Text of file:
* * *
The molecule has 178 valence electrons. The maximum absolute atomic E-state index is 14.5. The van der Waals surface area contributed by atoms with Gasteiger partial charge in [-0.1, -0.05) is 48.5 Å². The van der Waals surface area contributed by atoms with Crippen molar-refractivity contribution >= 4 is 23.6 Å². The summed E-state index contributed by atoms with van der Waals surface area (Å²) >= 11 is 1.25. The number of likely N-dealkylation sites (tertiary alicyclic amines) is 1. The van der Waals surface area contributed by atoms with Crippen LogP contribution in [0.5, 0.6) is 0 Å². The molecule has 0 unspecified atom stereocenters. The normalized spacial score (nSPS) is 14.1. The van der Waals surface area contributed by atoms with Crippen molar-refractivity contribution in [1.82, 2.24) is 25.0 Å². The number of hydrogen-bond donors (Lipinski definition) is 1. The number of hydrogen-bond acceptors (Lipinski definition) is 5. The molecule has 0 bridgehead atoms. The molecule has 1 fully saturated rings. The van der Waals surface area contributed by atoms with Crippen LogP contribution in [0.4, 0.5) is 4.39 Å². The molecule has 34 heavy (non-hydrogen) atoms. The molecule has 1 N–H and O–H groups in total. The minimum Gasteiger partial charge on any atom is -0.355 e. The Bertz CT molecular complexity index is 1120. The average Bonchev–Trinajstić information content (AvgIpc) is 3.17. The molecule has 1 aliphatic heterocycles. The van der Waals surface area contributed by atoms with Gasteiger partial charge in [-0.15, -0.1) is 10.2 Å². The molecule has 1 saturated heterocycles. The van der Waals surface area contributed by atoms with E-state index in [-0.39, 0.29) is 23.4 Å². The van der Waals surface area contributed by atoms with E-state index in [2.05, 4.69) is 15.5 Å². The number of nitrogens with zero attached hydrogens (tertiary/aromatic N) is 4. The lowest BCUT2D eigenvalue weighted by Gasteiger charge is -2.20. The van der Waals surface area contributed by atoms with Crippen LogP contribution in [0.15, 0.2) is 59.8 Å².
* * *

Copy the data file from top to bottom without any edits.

The molecule has 178 valence electrons. The maximum absolute atomic E-state index is 14.5. The van der Waals surface area contributed by atoms with Gasteiger partial charge in [-0.1, -0.05) is 48.5 Å². The van der Waals surface area contributed by atoms with Crippen molar-refractivity contribution >= 4 is 23.6 Å². The summed E-state index contributed by atoms with van der Waals surface area (Å²) >= 11 is 1.25. The number of likely N-dealkylation sites (tertiary alicyclic amines) is 1. The van der Waals surface area contributed by atoms with Crippen LogP contribution in [0.5, 0.6) is 0 Å². The molecule has 0 unspecified atom stereocenters. The normalized spacial score (nSPS) is 14.1. The van der Waals surface area contributed by atoms with Crippen molar-refractivity contribution in [1.82, 2.24) is 25.0 Å². The number of hydrogen-bond donors (Lipinski definition) is 1. The number of hydrogen-bond acceptors (Lipinski definition) is 5. The molecule has 0 bridgehead atoms. The molecule has 1 fully saturated rings. The van der Waals surface area contributed by atoms with Crippen LogP contribution in [0.4, 0.5) is 4.39 Å². The molecule has 34 heavy (non-hydrogen) atoms. The molecule has 1 N–H and O–H groups in total. The minimum Gasteiger partial charge on any atom is -0.355 e. The Bertz CT molecular complexity index is 1120. The average Bonchev–Trinajstić information content (AvgIpc) is 3.17. The molecule has 1 aliphatic heterocycles. The van der Waals surface area contributed by atoms with Gasteiger partial charge in [-0.15, -0.1) is 10.2 Å². The molecule has 1 saturated heterocycles. The van der Waals surface area contributed by atoms with E-state index in [-0.39, 0.29) is 23.4 Å². The van der Waals surface area contributed by atoms with E-state index in [2.05, 4.69) is 15.5 Å². The number of nitrogens with zero attached hydrogens (tertiary/aromatic N) is 4. The lowest BCUT2D eigenvalue weighted by Gasteiger charge is -2.20. The van der Waals surface area contributed by atoms with Crippen LogP contribution in [0.15, 0.2) is 59.8 Å².